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Francis Bacon and the rhetoric of nature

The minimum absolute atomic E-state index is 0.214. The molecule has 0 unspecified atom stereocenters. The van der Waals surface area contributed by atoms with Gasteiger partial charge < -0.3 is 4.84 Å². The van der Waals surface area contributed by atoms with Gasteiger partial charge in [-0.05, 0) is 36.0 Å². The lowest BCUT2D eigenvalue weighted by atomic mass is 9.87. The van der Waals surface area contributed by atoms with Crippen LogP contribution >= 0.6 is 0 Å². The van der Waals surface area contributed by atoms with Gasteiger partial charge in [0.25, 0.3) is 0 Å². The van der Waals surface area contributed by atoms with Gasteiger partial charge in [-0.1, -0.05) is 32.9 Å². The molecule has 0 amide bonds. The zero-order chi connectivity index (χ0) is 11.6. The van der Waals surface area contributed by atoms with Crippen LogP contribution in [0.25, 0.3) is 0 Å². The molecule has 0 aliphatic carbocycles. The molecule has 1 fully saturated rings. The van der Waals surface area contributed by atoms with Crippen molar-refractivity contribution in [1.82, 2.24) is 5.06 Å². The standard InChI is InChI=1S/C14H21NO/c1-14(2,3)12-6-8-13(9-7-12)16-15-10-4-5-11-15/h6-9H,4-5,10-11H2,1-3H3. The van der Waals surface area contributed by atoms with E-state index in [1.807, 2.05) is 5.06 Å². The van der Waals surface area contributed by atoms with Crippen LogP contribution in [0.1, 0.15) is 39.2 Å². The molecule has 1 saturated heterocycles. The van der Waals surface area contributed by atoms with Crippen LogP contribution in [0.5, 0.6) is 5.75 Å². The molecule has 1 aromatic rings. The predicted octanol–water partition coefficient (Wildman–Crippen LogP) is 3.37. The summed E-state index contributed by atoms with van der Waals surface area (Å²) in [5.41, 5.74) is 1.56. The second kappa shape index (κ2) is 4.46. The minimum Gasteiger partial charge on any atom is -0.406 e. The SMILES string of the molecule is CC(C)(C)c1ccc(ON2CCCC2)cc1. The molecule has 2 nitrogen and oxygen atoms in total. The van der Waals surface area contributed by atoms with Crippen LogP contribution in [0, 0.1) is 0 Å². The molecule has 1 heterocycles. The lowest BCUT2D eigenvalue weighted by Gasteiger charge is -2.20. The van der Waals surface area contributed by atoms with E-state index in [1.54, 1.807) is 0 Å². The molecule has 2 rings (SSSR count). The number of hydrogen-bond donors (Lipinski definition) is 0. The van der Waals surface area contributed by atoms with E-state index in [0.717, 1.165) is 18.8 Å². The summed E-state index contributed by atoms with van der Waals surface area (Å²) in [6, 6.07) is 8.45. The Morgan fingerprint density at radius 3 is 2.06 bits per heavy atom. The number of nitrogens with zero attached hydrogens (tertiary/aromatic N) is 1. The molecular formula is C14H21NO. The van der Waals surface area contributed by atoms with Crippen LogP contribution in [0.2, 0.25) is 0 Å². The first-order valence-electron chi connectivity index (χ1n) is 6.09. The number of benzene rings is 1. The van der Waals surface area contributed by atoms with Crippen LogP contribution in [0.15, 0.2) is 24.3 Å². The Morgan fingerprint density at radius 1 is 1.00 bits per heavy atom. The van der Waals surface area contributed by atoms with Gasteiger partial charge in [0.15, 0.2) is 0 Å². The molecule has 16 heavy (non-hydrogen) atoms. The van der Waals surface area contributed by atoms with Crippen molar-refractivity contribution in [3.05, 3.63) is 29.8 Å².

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Francis Bacon and the Rhetoric of Nature offers a synthesis of Bacons views about language and nature. John Briggs clarifies the close relation between Bacons famous reform of scientific method and his less well-known conceptions of rhetoric, nature, and religion. He examines traditional views of nature and persuasion that were influential in the intellectual and practical life of early-seventeenth-century England, and shows how Bacon replaces the old nature with is gradual unfolding of organic potential with a new nature of violence, secrecy, and instantaneous revelation rewarding the self-abnegating, assiduous sons of science. Briggs explores Bacons paradoxes and puzzles in the context of the older Aristotelian and cosmological perspective, paying particular attention to the views of persuasion. He points out a remarkable and complex consistency in Bacons use of Solomon, Moses, Paul, and the Greeks, and reveals the depth of Bacons conviction that nature is Gods code, which scientists decipher and exploit. He uncovers, throughout in Bacons work, a darker, more Machiavellian and ingenious Bacon than the twentieth-century admirers of his rationalist facade have identified.
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